We wrote earlier this year on the downsides of synchronised global growth. We wrote that when global synchronised growth begins to end the U.S. dollar strengthens, investors run away from emerging markets, interest rates continue to rise to tame inflation and bad debt becomes an issue. All of this is happening now, first the US Dollar, here is the 1-year performance of the U.S. Dollar mapped,
Notes: 1. We have excluded the performance of Liberia, South Sudan, Uzbekistan, Sudan, Turkey, Angola and Venezuela on the map because they are major outliers. They are included in the data set below. 2. Currency price data updated 12-August-2018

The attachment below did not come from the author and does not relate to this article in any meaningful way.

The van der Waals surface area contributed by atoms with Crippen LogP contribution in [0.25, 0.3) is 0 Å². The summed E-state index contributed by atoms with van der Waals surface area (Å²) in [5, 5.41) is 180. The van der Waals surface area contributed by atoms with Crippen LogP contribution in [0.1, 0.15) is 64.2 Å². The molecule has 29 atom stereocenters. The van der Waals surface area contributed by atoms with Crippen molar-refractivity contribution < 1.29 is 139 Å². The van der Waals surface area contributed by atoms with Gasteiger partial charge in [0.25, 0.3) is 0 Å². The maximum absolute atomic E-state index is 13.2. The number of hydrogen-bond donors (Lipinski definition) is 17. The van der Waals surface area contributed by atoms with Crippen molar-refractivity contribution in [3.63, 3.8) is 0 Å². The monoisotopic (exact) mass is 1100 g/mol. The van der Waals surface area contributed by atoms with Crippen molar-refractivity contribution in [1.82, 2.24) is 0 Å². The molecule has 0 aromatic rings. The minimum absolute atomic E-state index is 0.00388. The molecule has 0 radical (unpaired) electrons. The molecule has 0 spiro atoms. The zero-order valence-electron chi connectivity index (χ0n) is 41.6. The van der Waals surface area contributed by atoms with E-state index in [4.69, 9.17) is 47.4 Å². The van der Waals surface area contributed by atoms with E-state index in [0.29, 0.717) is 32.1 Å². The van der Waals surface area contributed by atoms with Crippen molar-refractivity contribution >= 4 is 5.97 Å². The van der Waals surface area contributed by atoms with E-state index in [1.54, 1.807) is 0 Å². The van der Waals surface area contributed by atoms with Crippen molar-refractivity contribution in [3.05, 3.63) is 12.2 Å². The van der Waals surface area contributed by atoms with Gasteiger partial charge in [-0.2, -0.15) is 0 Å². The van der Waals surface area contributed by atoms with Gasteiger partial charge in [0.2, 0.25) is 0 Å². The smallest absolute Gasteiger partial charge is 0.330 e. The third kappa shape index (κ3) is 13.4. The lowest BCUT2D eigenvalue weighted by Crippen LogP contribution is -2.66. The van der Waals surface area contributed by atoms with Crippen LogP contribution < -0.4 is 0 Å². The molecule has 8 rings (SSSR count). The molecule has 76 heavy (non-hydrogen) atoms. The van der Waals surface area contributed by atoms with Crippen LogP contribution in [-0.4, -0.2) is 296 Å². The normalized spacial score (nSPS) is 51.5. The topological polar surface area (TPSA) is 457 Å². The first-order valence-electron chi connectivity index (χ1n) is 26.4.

Now compare that to the performance as on March 31, 2018. (Read: Not an April Fools’ Day joke – this really is how the US Dollar has performed against each currency of the world over the past one year)
Notes: 1. We have excluded the performance of Liberia, South Sudan, Uzbekistan, Sudan and Venezuela on the map because they are major outliers. 2. Currency price data updated 31-March-2018
Here is the table for USD performance as of August 12, 2018 and March 31, 2018:
So basically, emerging markets are taking a beating. Not just currencies for those emerging markets but stock markets and bond markets too.
Interest rates are rising (we will compare interest rates to a few months ago in a few days) to tame inflation.
And bad debt is becoming a problem. Not just corporate debt (especially in China, South America and Africa) but government debt is becoming a problem too especially in Italy and Brazil.
Is this the end of global synchronized growth for the current growth cycle? Feels like it